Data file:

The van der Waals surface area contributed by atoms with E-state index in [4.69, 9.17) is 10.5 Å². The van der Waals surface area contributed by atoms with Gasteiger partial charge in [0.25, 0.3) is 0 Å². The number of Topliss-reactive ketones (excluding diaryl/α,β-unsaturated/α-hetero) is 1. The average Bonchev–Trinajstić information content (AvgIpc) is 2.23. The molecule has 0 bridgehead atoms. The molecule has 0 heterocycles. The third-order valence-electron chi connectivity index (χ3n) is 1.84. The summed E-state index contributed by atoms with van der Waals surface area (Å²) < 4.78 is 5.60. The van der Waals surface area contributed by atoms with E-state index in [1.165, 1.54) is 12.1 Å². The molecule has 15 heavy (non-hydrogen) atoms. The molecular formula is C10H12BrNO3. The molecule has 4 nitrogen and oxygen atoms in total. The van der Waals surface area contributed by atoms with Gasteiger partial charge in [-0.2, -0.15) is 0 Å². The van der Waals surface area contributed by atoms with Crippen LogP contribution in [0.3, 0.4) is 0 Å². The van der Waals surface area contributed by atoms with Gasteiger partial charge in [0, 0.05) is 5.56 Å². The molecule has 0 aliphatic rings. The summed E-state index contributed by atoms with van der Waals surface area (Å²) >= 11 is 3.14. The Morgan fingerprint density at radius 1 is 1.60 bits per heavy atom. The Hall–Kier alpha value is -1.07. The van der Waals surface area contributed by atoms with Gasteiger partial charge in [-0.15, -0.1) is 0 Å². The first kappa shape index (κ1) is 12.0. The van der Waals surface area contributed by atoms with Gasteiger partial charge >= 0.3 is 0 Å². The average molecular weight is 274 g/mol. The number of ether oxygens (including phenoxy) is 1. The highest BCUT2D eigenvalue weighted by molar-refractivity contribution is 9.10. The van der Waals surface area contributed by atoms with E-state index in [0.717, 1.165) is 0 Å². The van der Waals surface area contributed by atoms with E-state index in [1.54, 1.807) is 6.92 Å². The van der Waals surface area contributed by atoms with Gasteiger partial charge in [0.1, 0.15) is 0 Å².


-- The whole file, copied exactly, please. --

The van der Waals surface area contributed by atoms with E-state index in [4.69, 9.17) is 10.5 Å². The van der Waals surface area contributed by atoms with Gasteiger partial charge in [0.25, 0.3) is 0 Å². The number of Topliss-reactive ketones (excluding diaryl/α,β-unsaturated/α-hetero) is 1. The average Bonchev–Trinajstić information content (AvgIpc) is 2.23. The molecule has 0 bridgehead atoms. The molecule has 0 heterocycles. The third-order valence-electron chi connectivity index (χ3n) is 1.84. The summed E-state index contributed by atoms with van der Waals surface area (Å²) < 4.78 is 5.60. The van der Waals surface area contributed by atoms with E-state index in [1.165, 1.54) is 12.1 Å². The molecule has 15 heavy (non-hydrogen) atoms. The molecular formula is C10H12BrNO3. The molecule has 4 nitrogen and oxygen atoms in total. The van der Waals surface area contributed by atoms with Gasteiger partial charge in [-0.2, -0.15) is 0 Å². The van der Waals surface area contributed by atoms with Crippen LogP contribution in [0.3, 0.4) is 0 Å². The van der Waals surface area contributed by atoms with Gasteiger partial charge in [0, 0.05) is 5.56 Å². The molecule has 0 aliphatic rings. The summed E-state index contributed by atoms with van der Waals surface area (Å²) >= 11 is 3.14. The Morgan fingerprint density at radius 1 is 1.60 bits per heavy atom. The Hall–Kier alpha value is -1.07. The van der Waals surface area contributed by atoms with Gasteiger partial charge in [-0.15, -0.1) is 0 Å². The first kappa shape index (κ1) is 12.0. The van der Waals surface area contributed by atoms with Gasteiger partial charge >= 0.3 is 0 Å². The average molecular weight is 274 g/mol. The number of ether oxygens (including phenoxy) is 1. The highest BCUT2D eigenvalue weighted by molar-refractivity contribution is 9.10. The van der Waals surface area contributed by atoms with E-state index in [0.717, 1.165) is 0 Å². The van der Waals surface area contributed by atoms with E-state index in [1.54, 1.807) is 6.92 Å². The van der Waals surface area contributed by atoms with Gasteiger partial charge in [0.1, 0.15) is 0 Å².